Becoming a More Productive Keith
Posted July 13, 2021
I’ve completely changed the way I work based on two books I read from Cal Newport:
- Deep Work: Rules for Focused Success in a Distracted World
- A World Without Email: Reimagining Work in an Age of Communication Overload
In the span of about a month, I consumed these books, threw away the At-A-Glance daily planner I’ve been using to organize my work life for 10 years and started anew with a different approach to work.
What necessitated the change? I got in a terrible habit of hitching my wagon to busy work instead of real work. For example, I could easily spend eight hours a day doing nothing but responding to emails, engaging in an endless game of digital hot potato, where everyone on a given email thread did the bare minimum to get a task off their plate and onto someone else’s.
This email dance of the modern workplace is great if the goal is to convince yourself and your boss that you’re really busy. However, if your goal is to actually do meaningful work, it’s the worst dance one can engage in.
The two books mentioned earlier snapped me out of my fake “busyness” routine and focused me on more meaningful work. You should read the books, but if you’re too busy answering emails (heh), here are five things I learned.
Time block your work schedule.
Approach every day with a specific plan of what you’re going to accomplish that day and exactly what time you’re going to accomplish it. Your schedule should be organized to 30-minute increments and include lunch, breaks, everything. See image for what this looks like.
Check email three times a day.
Once when you first get in to make sure no one died over night. Don’t even bother replying to these overnight emails unless someone has actually died. After the morning check, shut it down until after lunch. After eating, limit yourself to 30 minutes answering emails, then close email and get back to work. At end of the day, schedule another 30-minute block to answer questions that came in since lunch. You will quickly find that 80% of questions get answered simply by you not replying immediately, and the other 20% are really easy to answer when both you and the sender know that you’re not going to be checking again until the next day.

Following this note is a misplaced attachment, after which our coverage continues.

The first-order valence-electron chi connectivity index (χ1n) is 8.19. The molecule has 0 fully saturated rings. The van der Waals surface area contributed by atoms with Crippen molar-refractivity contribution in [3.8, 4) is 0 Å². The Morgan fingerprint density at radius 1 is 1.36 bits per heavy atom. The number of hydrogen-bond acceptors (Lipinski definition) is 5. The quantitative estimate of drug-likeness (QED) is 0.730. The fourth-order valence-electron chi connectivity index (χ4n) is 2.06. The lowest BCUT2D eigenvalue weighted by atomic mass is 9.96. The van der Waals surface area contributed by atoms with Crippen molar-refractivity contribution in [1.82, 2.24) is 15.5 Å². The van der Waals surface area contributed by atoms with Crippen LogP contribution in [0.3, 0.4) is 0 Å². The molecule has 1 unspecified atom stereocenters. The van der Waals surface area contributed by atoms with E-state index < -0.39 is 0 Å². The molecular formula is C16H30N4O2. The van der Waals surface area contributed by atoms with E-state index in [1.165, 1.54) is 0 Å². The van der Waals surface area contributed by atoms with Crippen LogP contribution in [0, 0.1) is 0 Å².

Eliminate all distractions.
Yes, this means email but also the internet. When it’s time to work, work. You have your time blocked schedule; there is no excuse to be doing anything else.
Don’t worry about other people’s reaction to how you now work.
Remember, you’re doing it to be a more productive and happier person. No one should begrudge you of that, especially your boss.
Shut it down by 5:30 p.m.
I’m my own boss; I love what I do and I love my clients and coworkers. With that being said, I don’t want to think about any of them between the hours of 5:30 p.m. and 8 a.m. And, don’t tell me there is an expectation that you reply to emails at all hours of the night. That’s just you being a willing dance partner.
CATEGORY: Brightly Creative